PBC expects $3.3b rise in Pakistan’s exports to China

KARACHI: The Pakistan Business Council (PBC) has projected that Pakistan could export an additional $3.3 billion worth of goods to China if the country manages to get tariffs reduced to zero on certain goods under a free trade agreement (FTA).

In this regard, the PBC – a business policy advocacy group – has shared a list of top 25 products with the Ministry of Commerce, suggesting the government needs to secure zero tariff on these goods in negotiations with China on the second phase of the FTA.

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The assessment of export potential does not take into account freight costs, marketing channels in the export market and consumer preferences among others.

According to the PBC, Pakistan can increase exports of rice, textiles, seafood, footwear and leather products to China.The commerce ministry had sought PBC’s input before the next round of FTA talks as Pakistan was trying to win greater market access to China in an effort to reduce its growing trade imbalance with its giant neighbour.

Pakistan and China had signed the FTA in 2006. They have been negotiating the agreement’s second phase for some time in order to create a right trade balance that is heavily in favour of China.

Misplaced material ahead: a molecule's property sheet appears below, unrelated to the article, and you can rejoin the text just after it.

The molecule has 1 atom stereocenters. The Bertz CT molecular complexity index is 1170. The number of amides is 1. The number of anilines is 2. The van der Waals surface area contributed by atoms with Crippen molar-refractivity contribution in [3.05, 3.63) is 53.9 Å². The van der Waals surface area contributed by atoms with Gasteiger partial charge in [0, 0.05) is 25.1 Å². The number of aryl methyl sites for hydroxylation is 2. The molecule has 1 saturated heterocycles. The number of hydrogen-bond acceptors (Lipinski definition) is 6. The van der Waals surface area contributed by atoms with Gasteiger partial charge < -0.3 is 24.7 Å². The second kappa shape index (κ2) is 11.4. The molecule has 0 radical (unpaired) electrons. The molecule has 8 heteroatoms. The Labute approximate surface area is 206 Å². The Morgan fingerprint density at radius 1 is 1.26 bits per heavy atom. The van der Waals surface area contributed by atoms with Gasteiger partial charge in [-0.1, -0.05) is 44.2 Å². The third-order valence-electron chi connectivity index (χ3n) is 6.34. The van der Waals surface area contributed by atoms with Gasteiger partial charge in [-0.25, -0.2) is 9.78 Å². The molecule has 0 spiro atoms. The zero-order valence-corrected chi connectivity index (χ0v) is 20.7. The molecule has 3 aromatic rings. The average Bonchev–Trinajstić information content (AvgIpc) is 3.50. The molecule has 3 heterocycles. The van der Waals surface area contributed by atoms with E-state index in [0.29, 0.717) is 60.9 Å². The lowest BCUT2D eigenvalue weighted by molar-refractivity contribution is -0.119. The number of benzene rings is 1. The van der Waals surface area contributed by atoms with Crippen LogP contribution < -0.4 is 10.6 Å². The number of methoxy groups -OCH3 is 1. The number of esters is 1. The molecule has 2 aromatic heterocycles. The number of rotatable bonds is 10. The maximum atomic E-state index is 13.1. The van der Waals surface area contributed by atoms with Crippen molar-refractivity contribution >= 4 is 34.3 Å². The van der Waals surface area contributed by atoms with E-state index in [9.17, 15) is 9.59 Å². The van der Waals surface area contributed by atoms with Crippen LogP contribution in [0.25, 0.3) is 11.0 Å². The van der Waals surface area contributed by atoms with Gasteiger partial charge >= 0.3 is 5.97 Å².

Pakistan’s trade deficit with China stands at $12 billion with the gap expected to widen because of the import of machinery for the China-Pakistan Economic Corridor (CPEC) projects.

Pakistan’s private sector has long been raising voice against the ever-increasing trade with China. Since the launch of CPEC in April 2015, such concerns have heightened because Pakistan is importing machinery of a huge value from China, which may further widen the trade imbalance.

Mindful of the growing discontent in Pakistan, Chinese authorities have taken steps to address the concerns.

Chinese Ambassador to Pakistan Yao Jing on Tuesday pointed out that Beijing understood that Pakistan’s private sector and manufacturers had some reservations about the FTA.

He clarified that China looked at Pakistan as a special partner and it would never like to damage its industry through the bilateral agreement. Chinese authorities suggest Pakistan can increase exports of sugar, corn, vegetables, textiles and seafood.

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Despite all the assurances from Beijing, Pakistani authorities believe that exports to China could go up markedly only when the world’s top exporter provides the same concessions to Pakistan that it gives to Asean member states.

Some experts say Pakistani exporters also need to explore Chinese markets proactively because the second largest economy of the world is expected to import products and services valuing at more than $10 trillion a year.

This, like any other country of the world, provides a historic opportunity for enterprises across the world to enter the huge Chinese market. PBC, established in 2005, regularly publishes Pakistan’s trade data with different countries with the aim of stepping up exports and bringing down imports.

Published in The Express Tribune